The other category of sexting is called “experimental,” which involves no malice, surprise, or lack of consent between participants and which rarely results in an arrest (18% do, according to the CCRC). This is another kind of sexting that can cause serious harm.
There’s even less consensus about this term’s meaning but – because it contains the word “extortion” and implies “sexting” – “sextortion” generally refers to the crime of extortion involving sex-related digital photos.
These two types of victimization, premeditated and reactive, are what education about sexting’s risks needs to focus on: * Sexting as sexual harassment.
[You can do a Web search for “victim advocate” in your location or, in the US, call the National Organization for Victim Assistance in the Washington, D.
C., area – 1-800-TRY-NOVA/800-879-6682 or go to try ] * Contacting a legal aid society or organization near you for free advice.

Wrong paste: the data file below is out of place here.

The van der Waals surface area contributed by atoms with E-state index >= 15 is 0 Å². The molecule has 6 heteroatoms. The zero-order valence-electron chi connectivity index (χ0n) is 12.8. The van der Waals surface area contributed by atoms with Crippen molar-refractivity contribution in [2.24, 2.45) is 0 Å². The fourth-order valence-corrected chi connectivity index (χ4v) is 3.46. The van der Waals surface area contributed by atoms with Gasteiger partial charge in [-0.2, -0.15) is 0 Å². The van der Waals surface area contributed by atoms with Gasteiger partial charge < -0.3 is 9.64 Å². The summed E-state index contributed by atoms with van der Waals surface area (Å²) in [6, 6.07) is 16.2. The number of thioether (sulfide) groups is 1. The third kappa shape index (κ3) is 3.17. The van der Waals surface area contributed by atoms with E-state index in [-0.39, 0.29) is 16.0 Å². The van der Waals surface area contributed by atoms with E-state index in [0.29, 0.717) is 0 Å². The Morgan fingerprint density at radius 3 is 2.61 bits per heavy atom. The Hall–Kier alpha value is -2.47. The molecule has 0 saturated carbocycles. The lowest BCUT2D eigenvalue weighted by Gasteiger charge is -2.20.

“Sexting” typically refers to sex-related or nude photos taken and shared via cellphone (most sexting happens on phones and doesn’t make it to the Web, according to research in the medical journal Pediatrics).
Some experts say sexting can also be just sexually explicit text.
Extortion victimizes someone by demanding money, property, sex, or some other “service” from the person and threatening to harm him or her if the demand isn’t met.